Selfie-time: Sinn Fein party president Gerry Adams captures the moment with local TD Maurice Quinlivan Picture: Adrian Butler
LIMERICK Sinn Fein TD Maurice Quinlivan says his party is likely to pursue a multi-candidate strategy across Limerick at the next local elections.
The party achieved a 100% record at the 2014 local election here, with its six candidates taking six seats – one in each ward.
Now, Mr Quinlivan – who topped the poll in 2014 and followed this up with a Dail election last year – says Sinn Fein is ready to go further.
“We always want to be building from where we are. I’d hope to be running a lot more candidates than that, and we’ll be talking about a lot more candidates than six,” he said.
“We haven’t decided yet, but some wards, we will have two and three candidates. We have identified these in the city, and maybe one of the county will have a two-candidate strategy, possibly Cappamore-Kilmallock,” Mr Quinlivan said, “We’d be pretty confident.”
Limerick’s Sinn Fein TD was speaking this Monday during a visit to the city by party president Gerry Adams.
He said it was still undecided whether Mr Quinlivan – who had a surplus of 1,164 votes at the general election – will have a running mate at the next general election, whenever that falls.
“Maurice has done really well, he has put Limerick on the map in terms of economic issues, the housing crisis and urban homelessness, which is probably proportionately even worse than Dublin, and the ongoing mess in our health system, which we see here. We want to build on that. But whether we build on it with a one or two candidate strategy, we have yet to decide. But we are in a state of election preparation,” he said.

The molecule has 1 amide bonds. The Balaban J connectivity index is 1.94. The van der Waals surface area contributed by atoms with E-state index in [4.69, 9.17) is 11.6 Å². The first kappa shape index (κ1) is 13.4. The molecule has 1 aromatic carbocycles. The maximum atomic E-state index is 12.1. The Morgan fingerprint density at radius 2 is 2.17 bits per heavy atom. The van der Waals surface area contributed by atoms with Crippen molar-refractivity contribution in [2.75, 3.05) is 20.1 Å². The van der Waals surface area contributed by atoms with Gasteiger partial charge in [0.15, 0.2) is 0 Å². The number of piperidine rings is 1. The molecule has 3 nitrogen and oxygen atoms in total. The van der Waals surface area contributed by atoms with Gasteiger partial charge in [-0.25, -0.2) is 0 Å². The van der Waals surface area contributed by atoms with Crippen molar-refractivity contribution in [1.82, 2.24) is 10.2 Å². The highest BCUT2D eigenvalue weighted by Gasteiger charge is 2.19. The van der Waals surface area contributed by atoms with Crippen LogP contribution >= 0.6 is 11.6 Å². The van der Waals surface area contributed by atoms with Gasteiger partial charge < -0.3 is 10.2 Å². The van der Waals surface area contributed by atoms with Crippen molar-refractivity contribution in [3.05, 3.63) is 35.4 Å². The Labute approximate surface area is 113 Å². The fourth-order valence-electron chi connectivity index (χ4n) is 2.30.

While here, Mr Adams met a number of local party activists, and also attended the launch of a new Traveller strategy.
Entitled Minceirs Whiden, the blueprint is aimed at getting democracy to work for the Traveller community.
Speaking to the Limerick Leader at the party’s offices in Denmark Street, Mr Adams also ruled out the possibility of his running in the 2018 election for Irish President should, as anticipated, Michael D Higgins serve just one term.
“No,” he said unequivocally, “I have no interest in that role whatsoever. I never have had, and never will have. I am an activist, and this is not something which interests me.”
Mr Adams also said as a party, Sinn Fein is opposed to Irish Cement’s plans to burn used tyres and waste in Mungret.
”We would be against incineration, particularly in a case where you have it near a city. Where you’re burning tyres and burning toxic materials, it just isn’t right. We will be working with the local community in terms of preventing that happening,” he said.
The party’s president also said he wants Sinn Fein to be a party of government.
“Our focus is on this. There is no point shouting from the outside if we can be in there achieving change. There is also the issue of the national question,” he added.